Avrumel and Sam Ruben are always thinking three moves ahead.

The 13-year-old twin boys got into the chess groove last fall when a friend introduced them to the Mount Washington School chess club. Both showed a natural aptitude for the board game and recently helped lead the team to a statewide win in their class.

In May, the club will compete in the national chess championship in Nashville. They have launched a GoFundMe campaign to finance the $14,000 excursion. Funds will cover transportation, hotel, food and entrance fees for the team’s 11 players.

The U.S. Chess Federation will host the nationals with former world champion Garry Kasparov slated to attend, along with the first black chess grandmaster, Maurice Ashley. As a “super national” event, this year’s competition will feature players from grades kindergarten through high school.

Founded in 1939, U.S. Chess serves more than 85,000 members and 2,000 chess clubs. It sanctions and rates more than 10,000 tournaments and over half a million games a year, including over 25 national championships.

Rachel Ruben, Avrumel and Sam’s mom, is thrilled with her sons’ newest passion.

“I didn’t think of it as being anything more than fun at first, but then they started competing and it just kind of bloomed,” she says.  “I don’t know how they picked this up, but they picked it up pretty quickly.”

The twins, who are in the seventh grade at the K-8 school, have dabbled in ice hockey, football and video games, but something about chess just clicked for them. Avrumel says he likes the intellectual challenge and rigor of the game.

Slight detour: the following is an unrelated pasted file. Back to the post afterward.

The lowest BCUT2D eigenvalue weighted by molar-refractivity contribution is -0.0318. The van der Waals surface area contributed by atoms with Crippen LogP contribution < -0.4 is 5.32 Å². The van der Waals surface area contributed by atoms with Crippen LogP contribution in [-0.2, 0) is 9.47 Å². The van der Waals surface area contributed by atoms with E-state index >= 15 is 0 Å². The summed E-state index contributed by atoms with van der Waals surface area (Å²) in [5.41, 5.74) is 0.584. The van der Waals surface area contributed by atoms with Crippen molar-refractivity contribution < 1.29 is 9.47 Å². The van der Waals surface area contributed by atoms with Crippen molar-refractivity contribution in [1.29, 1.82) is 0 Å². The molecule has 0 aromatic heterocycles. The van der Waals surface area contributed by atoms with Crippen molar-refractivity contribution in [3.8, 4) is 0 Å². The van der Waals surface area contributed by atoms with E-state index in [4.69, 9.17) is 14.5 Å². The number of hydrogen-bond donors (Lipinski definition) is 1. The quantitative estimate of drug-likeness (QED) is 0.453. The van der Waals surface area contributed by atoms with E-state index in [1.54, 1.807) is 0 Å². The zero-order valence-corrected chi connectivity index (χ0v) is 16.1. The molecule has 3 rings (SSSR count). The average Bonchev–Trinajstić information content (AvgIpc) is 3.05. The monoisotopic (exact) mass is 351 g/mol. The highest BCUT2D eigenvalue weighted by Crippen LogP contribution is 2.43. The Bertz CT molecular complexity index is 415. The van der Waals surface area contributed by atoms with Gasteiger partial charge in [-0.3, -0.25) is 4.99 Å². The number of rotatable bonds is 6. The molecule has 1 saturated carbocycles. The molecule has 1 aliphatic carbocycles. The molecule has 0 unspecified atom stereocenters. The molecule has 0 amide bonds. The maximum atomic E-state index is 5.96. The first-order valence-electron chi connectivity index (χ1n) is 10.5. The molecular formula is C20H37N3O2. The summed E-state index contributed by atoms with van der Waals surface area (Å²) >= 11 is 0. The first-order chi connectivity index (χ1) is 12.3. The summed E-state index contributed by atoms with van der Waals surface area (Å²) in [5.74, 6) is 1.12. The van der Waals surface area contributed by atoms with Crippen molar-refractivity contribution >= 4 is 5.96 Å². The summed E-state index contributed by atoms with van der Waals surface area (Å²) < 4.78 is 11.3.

“There are many games where you stare at a phone or a computer, but you don’t really use your mind,” he says. “With chess, you use tactics and strategies, you have to find different ways of playing rather than just doing the same thing over and over again.”

The game started out as just fun for the Ruben boys, and even when the brothers play each other at home it is still mostly a recreational activity. But once you introduce the concept of competition into the equation, Sam lights up.

“It happened after my first tournament. That’s when I really started to understand how to incorporate multiple strategies into each move,” he says. “When we’re playing a home, it’s a different vibe. There are all these noises, all these activities. In a tournament, it’s silent in the room. You can hear a pencil or a piece moving.”

Rachel Ruben says she isn’t surprised to hear that the high-intensity face-offs helped to spark the kids’ enthusiasm. She says it’s perfectly in character.

“They are both competitive kids, so it makes sense that if they took on something new, it would be something highly competitive,” she says.

So how does one become a chess king? Avrumel talks about the importance of getting in the other player’s head, anticipating that next move. For Sam, focus is key.

“If you lose a piece, you can’t get mad,” he says. “You have to just try to understand how you made that mistake. That’s how you learn to get better.”

Visit the Mount Washington School chess club’s GoFundMe page.

Top photo: Mount Washington School Chess Club  (Courtesy of Rachel Ruben)

Adam Stone is an Annapolis-based freelance writer.

 

 

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